November 19, 2006

Standing up to "Bully"

elow is a link to a brief article concerning the latest violent video game sensation, "Bully," in which you are enrolled in a tony Northeastern boarding school and must fend of upper-crust bullies through violent means.

Darcia Narvaez, Assoc. Prof of Psychology at Notre Dame says of the game:

One might think that standing up to bullies makes a good game, but not if you are using violence to stand up to them,” said Darcia Narvaez, a University of Notre Dame psychologist who researches moral development in children and the effects of violent video games on them.

The most powerful effect of violence on users is the hero using violence to meet a goal, especially if it is humorous. This type of violence is more likely to be imitated when seen, and particularly when practiced repeatedly.”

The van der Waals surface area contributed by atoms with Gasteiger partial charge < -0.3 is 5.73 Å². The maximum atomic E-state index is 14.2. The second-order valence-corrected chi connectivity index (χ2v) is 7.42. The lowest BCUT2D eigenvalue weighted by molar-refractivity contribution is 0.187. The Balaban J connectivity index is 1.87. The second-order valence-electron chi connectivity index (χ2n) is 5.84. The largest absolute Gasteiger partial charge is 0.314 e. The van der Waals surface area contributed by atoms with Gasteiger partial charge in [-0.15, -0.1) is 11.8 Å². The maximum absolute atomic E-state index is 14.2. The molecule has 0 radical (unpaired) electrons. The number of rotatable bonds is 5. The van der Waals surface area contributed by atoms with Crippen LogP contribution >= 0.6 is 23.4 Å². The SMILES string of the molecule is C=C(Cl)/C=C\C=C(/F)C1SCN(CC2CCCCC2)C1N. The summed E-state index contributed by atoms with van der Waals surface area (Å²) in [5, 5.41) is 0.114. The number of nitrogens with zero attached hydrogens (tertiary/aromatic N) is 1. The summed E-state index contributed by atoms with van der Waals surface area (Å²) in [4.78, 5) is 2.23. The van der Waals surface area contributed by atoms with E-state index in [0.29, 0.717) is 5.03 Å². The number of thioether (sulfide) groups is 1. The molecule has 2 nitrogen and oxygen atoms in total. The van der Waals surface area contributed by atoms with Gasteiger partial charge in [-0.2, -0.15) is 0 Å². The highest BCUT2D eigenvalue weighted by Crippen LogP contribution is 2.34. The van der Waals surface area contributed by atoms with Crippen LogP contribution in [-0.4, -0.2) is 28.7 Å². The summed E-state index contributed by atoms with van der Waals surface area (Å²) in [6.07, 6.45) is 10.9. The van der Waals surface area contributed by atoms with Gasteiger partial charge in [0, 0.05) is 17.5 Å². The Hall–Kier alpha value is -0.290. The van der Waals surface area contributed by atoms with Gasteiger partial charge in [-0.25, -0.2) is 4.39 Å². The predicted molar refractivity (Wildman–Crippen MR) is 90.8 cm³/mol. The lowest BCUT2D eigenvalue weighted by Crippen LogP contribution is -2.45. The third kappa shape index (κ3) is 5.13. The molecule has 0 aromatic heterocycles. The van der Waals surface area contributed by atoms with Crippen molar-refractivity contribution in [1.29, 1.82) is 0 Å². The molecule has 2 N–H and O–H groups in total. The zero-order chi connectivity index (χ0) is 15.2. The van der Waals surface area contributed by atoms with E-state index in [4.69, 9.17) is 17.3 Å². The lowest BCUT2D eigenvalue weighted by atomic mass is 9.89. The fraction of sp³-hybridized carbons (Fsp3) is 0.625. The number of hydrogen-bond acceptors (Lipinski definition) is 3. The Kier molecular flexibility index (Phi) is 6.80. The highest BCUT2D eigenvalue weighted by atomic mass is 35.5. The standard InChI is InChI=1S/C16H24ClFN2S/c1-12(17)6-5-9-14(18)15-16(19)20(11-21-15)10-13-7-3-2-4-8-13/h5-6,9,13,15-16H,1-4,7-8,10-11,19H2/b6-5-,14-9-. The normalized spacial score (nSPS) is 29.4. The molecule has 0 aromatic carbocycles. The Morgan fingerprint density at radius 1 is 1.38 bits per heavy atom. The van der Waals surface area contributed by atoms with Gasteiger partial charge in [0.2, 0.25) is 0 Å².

Though “Bully” doesn’t involve any blood or killing, fist fighting in the game is almost constant, with one test-gamer reporting that he engaged in 400 fights by the halfway point of the game.

“With violent video game play, children learn to associate violence with pleasure when they are rewarded for hurting another character, and this undermines moral sensitivity,” said Narvaez , director of Notre Dame’s Center for Ethical Education.

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